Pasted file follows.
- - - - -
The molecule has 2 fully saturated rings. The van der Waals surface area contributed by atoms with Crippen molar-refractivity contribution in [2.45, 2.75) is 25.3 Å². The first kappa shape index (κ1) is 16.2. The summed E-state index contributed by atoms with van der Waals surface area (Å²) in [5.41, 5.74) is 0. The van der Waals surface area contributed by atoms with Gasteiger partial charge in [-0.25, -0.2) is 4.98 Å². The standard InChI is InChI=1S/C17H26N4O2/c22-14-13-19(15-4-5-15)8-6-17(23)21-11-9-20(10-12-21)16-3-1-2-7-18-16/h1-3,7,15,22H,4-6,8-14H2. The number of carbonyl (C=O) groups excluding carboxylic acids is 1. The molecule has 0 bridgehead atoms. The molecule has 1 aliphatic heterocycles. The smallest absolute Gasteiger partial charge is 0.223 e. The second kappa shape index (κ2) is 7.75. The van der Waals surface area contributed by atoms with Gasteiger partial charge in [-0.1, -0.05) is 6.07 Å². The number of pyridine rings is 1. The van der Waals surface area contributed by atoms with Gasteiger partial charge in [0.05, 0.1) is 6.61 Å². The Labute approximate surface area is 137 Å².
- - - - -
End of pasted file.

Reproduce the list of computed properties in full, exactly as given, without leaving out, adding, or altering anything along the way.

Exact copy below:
The molecule has 2 fully saturated rings. The van der Waals surface area contributed by atoms with Crippen molar-refractivity contribution in [2.45, 2.75) is 25.3 Å². The first kappa shape index (κ1) is 16.2. The summed E-state index contributed by atoms with van der Waals surface area (Å²) in [5.41, 5.74) is 0. The van der Waals surface area contributed by atoms with Gasteiger partial charge in [-0.25, -0.2) is 4.98 Å². The standard InChI is InChI=1S/C17H26N4O2/c22-14-13-19(15-4-5-15)8-6-17(23)21-11-9-20(10-12-21)16-3-1-2-7-18-16/h1-3,7,15,22H,4-6,8-14H2. The number of carbonyl (C=O) groups excluding carboxylic acids is 1. The molecule has 0 bridgehead atoms. The molecule has 1 aliphatic heterocycles. The smallest absolute Gasteiger partial charge is 0.223 e. The second kappa shape index (κ2) is 7.75. The van der Waals surface area contributed by atoms with Gasteiger partial charge in [-0.1, -0.05) is 6.07 Å². The number of pyridine rings is 1. The van der Waals surface area contributed by atoms with Gasteiger partial charge in [0.05, 0.1) is 6.61 Å². The Labute approximate surface area is 137 Å².